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Discussion Starter · #1 ·
Well...I'm about to embark on my first major modification for my car. please bare with me.

I finally found a junk yard with a Granada in it so I'm going to go look for my Disc brake swap. A couple of questions. It is a pick and pull junk yard, so I'll be doing it myself. First off...I do not have any recollection of what a Granada looks like...any identifying features?

2nd: Any special tools I need? How about removing the Tie Rod Ends (the outer which I need)? He's going to give me the spindle, tie rods, rotors/calipers for $50 a side. From what I've seen that is a pretty fair price. Any hints on removing the parts?

3rd: Should I get the back brakes as well? I'll be switching out my rear end for a v-8 rear end with 5 lug pattern, so I'll need to swap brakes anyways.
 
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Discussion Starter · #2 ·
A Granada looks like an ugly caboose.

Tie rod ends can be removed by either a “puller” that is designed for it or a “fork” style tool that you drive in with a hammer and it acts as a wedge and spreads the joint apart. The fork works well and is quick but it usually damages the rubber boot around the joint. Only use this if you are going to replace the tie rod end, which is probably a good idea anyway since it is coming off a clunker.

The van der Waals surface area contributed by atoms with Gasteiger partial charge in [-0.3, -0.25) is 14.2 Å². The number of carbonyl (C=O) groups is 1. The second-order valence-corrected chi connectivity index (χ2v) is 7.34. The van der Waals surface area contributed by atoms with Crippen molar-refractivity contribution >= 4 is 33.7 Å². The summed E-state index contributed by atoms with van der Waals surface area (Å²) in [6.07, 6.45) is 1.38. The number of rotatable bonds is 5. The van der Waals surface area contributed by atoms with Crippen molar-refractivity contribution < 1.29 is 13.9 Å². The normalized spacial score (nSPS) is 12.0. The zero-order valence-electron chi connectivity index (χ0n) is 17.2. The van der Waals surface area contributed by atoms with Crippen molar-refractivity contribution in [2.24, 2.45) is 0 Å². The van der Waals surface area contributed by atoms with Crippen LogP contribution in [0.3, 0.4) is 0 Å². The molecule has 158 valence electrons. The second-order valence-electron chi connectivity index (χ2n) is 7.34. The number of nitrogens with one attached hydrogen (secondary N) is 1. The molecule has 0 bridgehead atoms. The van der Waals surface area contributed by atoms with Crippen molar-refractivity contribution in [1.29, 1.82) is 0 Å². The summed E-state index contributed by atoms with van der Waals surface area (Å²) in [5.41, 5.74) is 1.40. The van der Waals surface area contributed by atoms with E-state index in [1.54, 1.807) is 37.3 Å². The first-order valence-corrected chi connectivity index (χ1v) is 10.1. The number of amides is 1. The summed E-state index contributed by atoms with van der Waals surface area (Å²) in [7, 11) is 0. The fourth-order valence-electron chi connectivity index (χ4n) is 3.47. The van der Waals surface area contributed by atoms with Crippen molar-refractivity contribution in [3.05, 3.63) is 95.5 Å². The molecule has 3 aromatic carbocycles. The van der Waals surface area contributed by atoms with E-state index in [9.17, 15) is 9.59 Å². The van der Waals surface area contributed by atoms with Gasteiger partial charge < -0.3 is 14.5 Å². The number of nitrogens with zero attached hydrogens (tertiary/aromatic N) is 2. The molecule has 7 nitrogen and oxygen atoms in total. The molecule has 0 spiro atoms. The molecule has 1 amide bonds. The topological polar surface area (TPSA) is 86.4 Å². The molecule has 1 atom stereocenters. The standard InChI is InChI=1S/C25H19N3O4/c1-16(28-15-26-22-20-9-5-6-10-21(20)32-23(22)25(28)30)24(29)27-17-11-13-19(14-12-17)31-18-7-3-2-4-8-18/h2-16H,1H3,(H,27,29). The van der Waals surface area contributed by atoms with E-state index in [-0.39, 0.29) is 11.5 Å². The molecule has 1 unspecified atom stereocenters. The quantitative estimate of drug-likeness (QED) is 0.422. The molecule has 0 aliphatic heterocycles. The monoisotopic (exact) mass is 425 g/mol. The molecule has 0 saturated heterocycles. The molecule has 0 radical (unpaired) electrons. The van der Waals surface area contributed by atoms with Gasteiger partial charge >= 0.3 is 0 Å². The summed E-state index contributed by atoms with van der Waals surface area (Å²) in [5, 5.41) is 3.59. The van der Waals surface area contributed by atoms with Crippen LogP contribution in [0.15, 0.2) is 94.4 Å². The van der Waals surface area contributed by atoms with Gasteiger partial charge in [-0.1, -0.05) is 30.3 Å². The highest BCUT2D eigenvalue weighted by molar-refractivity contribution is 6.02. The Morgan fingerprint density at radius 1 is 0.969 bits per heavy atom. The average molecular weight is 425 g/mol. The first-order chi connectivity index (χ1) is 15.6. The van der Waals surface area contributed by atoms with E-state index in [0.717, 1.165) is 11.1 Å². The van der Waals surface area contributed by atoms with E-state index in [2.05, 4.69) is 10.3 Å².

I’m not sure if the front springs have to be removed on the Granada to allow for removal of the spindles, but it wouldn’t surprise me if that is the case. If so, you will need a spring compressor to relieve tension on the spring to safety allow spindle removal. Warning here! Loaded springs are dangerous!

Front-end bolts are tight on any vehicle. A pull handle would be better than a ratchet to break them loose. You might want to consider carrying a cheater bar since the bolts are likely rusty too.